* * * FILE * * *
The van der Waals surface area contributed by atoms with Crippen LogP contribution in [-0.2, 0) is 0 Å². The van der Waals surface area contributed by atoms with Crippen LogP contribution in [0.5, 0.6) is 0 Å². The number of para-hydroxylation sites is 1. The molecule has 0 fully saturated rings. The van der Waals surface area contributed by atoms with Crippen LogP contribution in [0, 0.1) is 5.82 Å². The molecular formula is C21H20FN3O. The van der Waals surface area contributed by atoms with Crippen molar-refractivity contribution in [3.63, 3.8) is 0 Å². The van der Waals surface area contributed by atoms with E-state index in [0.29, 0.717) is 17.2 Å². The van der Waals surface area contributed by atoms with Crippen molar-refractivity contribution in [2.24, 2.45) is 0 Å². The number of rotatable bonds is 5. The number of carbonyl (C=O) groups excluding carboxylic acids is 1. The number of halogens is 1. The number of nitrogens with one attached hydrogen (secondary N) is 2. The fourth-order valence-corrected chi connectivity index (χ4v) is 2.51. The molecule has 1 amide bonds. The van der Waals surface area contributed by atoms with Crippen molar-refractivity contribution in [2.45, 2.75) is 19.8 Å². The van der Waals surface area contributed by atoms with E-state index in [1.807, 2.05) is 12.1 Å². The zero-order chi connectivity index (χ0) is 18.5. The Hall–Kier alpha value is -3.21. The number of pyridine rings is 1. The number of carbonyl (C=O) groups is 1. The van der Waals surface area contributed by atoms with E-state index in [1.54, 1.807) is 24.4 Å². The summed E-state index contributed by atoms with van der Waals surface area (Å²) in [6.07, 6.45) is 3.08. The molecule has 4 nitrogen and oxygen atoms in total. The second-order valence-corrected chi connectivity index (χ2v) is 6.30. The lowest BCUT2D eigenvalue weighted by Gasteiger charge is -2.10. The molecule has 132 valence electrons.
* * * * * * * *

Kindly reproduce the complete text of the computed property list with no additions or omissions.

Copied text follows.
The van der Waals surface area contributed by atoms with Crippen LogP contribution in [-0.2, 0) is 0 Å². The van der Waals surface area contributed by atoms with Crippen LogP contribution in [0.5, 0.6) is 0 Å². The number of para-hydroxylation sites is 1. The molecule has 0 fully saturated rings. The van der Waals surface area contributed by atoms with Crippen LogP contribution in [0, 0.1) is 5.82 Å². The molecular formula is C21H20FN3O. The van der Waals surface area contributed by atoms with Crippen molar-refractivity contribution in [3.63, 3.8) is 0 Å². The van der Waals surface area contributed by atoms with E-state index in [0.29, 0.717) is 17.2 Å². The van der Waals surface area contributed by atoms with Crippen molar-refractivity contribution in [2.24, 2.45) is 0 Å². The number of rotatable bonds is 5. The number of carbonyl (C=O) groups excluding carboxylic acids is 1. The number of halogens is 1. The number of nitrogens with one attached hydrogen (secondary N) is 2. The fourth-order valence-corrected chi connectivity index (χ4v) is 2.51. The molecule has 1 amide bonds. The van der Waals surface area contributed by atoms with Crippen molar-refractivity contribution in [2.45, 2.75) is 19.8 Å². The van der Waals surface area contributed by atoms with E-state index in [1.807, 2.05) is 12.1 Å². The zero-order chi connectivity index (χ0) is 18.5. The Hall–Kier alpha value is -3.21. The number of pyridine rings is 1. The number of carbonyl (C=O) groups is 1. The van der Waals surface area contributed by atoms with E-state index in [1.54, 1.807) is 24.4 Å². The summed E-state index contributed by atoms with van der Waals surface area (Å²) in [6.07, 6.45) is 3.08. The molecule has 4 nitrogen and oxygen atoms in total. The second-order valence-corrected chi connectivity index (χ2v) is 6.30. The lowest BCUT2D eigenvalue weighted by Gasteiger charge is -2.10. The molecule has 132 valence electrons.